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Roughly translated “enthusiasts”, this English equivalent no longer has the punch it once delivered. Today, “fanatics” would communicate more of the meaning of the German. They are sometimes referred to as those of the “Radical Reformation.” I choose to refer to them here generally as Anabaptists.

While Anabaptists have come to be classed as specific religious groups from the sixteenth century, with contemporary remnant communities found all over the world and known today as Hutterites, Amish, Mennonites, etc., I have a more general meaning in mind when I use the term here. I have reference to a broad third category which has been around since the post-apostolic era. They have generally shared three traits:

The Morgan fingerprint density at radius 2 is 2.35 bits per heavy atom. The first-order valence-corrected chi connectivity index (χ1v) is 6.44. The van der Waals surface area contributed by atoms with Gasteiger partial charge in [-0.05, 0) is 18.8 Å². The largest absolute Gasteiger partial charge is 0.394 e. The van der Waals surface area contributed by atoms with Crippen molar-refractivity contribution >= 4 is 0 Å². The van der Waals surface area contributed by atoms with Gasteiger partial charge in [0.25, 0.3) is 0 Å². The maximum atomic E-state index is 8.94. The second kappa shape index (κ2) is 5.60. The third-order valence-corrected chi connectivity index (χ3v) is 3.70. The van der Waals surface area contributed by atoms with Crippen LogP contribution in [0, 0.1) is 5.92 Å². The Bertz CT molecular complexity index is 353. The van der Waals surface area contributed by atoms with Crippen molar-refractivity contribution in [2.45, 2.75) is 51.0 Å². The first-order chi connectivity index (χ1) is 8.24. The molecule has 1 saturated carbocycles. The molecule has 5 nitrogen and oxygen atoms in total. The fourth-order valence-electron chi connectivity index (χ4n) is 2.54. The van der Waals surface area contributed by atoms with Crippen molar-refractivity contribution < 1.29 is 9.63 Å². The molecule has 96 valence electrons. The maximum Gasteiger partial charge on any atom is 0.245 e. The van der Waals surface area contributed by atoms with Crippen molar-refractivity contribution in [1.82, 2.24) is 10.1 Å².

(1) they are ultra-separatists and generally recognize no visible institutional expression of catholic orthodoxy, whether Eastern, Western, or Protestant;

(2) they all share a “restorationist” mentality. That is, they are not generally concerned with other historical or cultural expressions of Christianity because they are certain that they alone are a living expression of a primitive, or apostolic, or first century, or original, Biblical Christianity;

(3) they generally do not believe baptism is a sacrament intended for their infants. 

From “The Ecclesiastical Text” by Theodore P. Letis (pp. 194-5) [buy]